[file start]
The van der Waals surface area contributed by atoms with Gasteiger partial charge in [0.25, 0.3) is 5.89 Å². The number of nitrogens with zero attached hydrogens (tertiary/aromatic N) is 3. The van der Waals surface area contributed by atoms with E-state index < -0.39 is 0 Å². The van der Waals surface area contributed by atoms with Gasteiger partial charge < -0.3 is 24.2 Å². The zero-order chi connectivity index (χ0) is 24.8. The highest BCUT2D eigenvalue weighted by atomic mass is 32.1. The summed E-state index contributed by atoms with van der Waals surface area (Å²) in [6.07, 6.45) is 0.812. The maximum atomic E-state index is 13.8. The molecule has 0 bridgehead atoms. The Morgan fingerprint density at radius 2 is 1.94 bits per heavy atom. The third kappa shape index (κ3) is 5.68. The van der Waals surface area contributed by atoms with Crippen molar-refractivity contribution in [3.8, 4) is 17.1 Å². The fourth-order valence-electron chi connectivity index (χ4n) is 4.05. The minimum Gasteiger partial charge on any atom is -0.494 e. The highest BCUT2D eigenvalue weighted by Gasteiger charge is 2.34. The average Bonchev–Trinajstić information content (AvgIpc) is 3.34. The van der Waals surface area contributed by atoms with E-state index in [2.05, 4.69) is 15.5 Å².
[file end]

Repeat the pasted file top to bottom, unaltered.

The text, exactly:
The van der Waals surface area contributed by atoms with Gasteiger partial charge in [0.25, 0.3) is 5.89 Å². The number of nitrogens with zero attached hydrogens (tertiary/aromatic N) is 3. The van der Waals surface area contributed by atoms with E-state index < -0.39 is 0 Å². The van der Waals surface area contributed by atoms with Gasteiger partial charge < -0.3 is 24.2 Å². The zero-order chi connectivity index (χ0) is 24.8. The highest BCUT2D eigenvalue weighted by atomic mass is 32.1. The summed E-state index contributed by atoms with van der Waals surface area (Å²) in [6.07, 6.45) is 0.812. The maximum atomic E-state index is 13.8. The molecule has 0 bridgehead atoms. The Morgan fingerprint density at radius 2 is 1.94 bits per heavy atom. The third kappa shape index (κ3) is 5.68. The van der Waals surface area contributed by atoms with Crippen molar-refractivity contribution in [3.8, 4) is 17.1 Å². The fourth-order valence-electron chi connectivity index (χ4n) is 4.05. The minimum Gasteiger partial charge on any atom is -0.494 e. The highest BCUT2D eigenvalue weighted by Gasteiger charge is 2.34. The average Bonchev–Trinajstić information content (AvgIpc) is 3.34. The van der Waals surface area contributed by atoms with E-state index in [2.05, 4.69) is 15.5 Å².